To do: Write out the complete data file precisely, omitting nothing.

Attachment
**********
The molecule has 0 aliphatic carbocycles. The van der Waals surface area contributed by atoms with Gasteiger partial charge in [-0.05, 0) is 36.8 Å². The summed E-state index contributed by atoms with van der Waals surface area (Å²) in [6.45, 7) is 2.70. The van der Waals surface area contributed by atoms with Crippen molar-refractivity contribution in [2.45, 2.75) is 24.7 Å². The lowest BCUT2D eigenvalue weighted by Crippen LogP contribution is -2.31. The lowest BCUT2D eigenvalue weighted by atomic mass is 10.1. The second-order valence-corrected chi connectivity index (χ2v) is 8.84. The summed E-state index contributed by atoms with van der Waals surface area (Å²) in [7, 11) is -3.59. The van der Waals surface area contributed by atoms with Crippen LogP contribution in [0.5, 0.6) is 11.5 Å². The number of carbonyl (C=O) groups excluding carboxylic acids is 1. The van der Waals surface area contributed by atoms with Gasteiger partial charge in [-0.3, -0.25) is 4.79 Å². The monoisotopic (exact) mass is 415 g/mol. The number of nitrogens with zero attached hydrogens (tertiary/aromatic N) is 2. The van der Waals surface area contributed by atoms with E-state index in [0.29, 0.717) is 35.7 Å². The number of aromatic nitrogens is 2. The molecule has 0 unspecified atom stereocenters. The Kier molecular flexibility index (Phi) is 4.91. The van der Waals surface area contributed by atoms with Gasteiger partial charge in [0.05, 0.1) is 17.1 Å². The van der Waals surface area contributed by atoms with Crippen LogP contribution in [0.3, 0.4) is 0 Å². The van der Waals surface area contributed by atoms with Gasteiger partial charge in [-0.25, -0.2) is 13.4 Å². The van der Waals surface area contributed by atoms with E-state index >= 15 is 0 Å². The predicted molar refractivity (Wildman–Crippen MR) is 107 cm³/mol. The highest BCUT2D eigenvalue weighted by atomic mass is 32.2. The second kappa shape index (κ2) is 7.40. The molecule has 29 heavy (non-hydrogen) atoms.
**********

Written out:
The molecule has 0 aliphatic carbocycles. The van der Waals surface area contributed by atoms with Gasteiger partial charge in [-0.05, 0) is 36.8 Å². The summed E-state index contributed by atoms with van der Waals surface area (Å²) in [6.45, 7) is 2.70. The van der Waals surface area contributed by atoms with Crippen molar-refractivity contribution in [2.45, 2.75) is 24.7 Å². The lowest BCUT2D eigenvalue weighted by Crippen LogP contribution is -2.31. The lowest BCUT2D eigenvalue weighted by atomic mass is 10.1. The second-order valence-corrected chi connectivity index (χ2v) is 8.84. The summed E-state index contributed by atoms with van der Waals surface area (Å²) in [7, 11) is -3.59. The van der Waals surface area contributed by atoms with Crippen LogP contribution in [0.5, 0.6) is 11.5 Å². The number of carbonyl (C=O) groups excluding carboxylic acids is 1. The van der Waals surface area contributed by atoms with Gasteiger partial charge in [-0.3, -0.25) is 4.79 Å². The monoisotopic (exact) mass is 415 g/mol. The number of nitrogens with zero attached hydrogens (tertiary/aromatic N) is 2. The van der Waals surface area contributed by atoms with E-state index in [0.29, 0.717) is 35.7 Å². The number of aromatic nitrogens is 2. The molecule has 0 unspecified atom stereocenters. The Kier molecular flexibility index (Phi) is 4.91. The van der Waals surface area contributed by atoms with Gasteiger partial charge in [0.05, 0.1) is 17.1 Å². The van der Waals surface area contributed by atoms with Crippen LogP contribution in [0.3, 0.4) is 0 Å². The van der Waals surface area contributed by atoms with Gasteiger partial charge in [-0.25, -0.2) is 13.4 Å². The van der Waals surface area contributed by atoms with E-state index >= 15 is 0 Å². The predicted molar refractivity (Wildman–Crippen MR) is 107 cm³/mol. The highest BCUT2D eigenvalue weighted by atomic mass is 32.2. The second kappa shape index (κ2) is 7.40. The molecule has 29 heavy (non-hydrogen) atoms.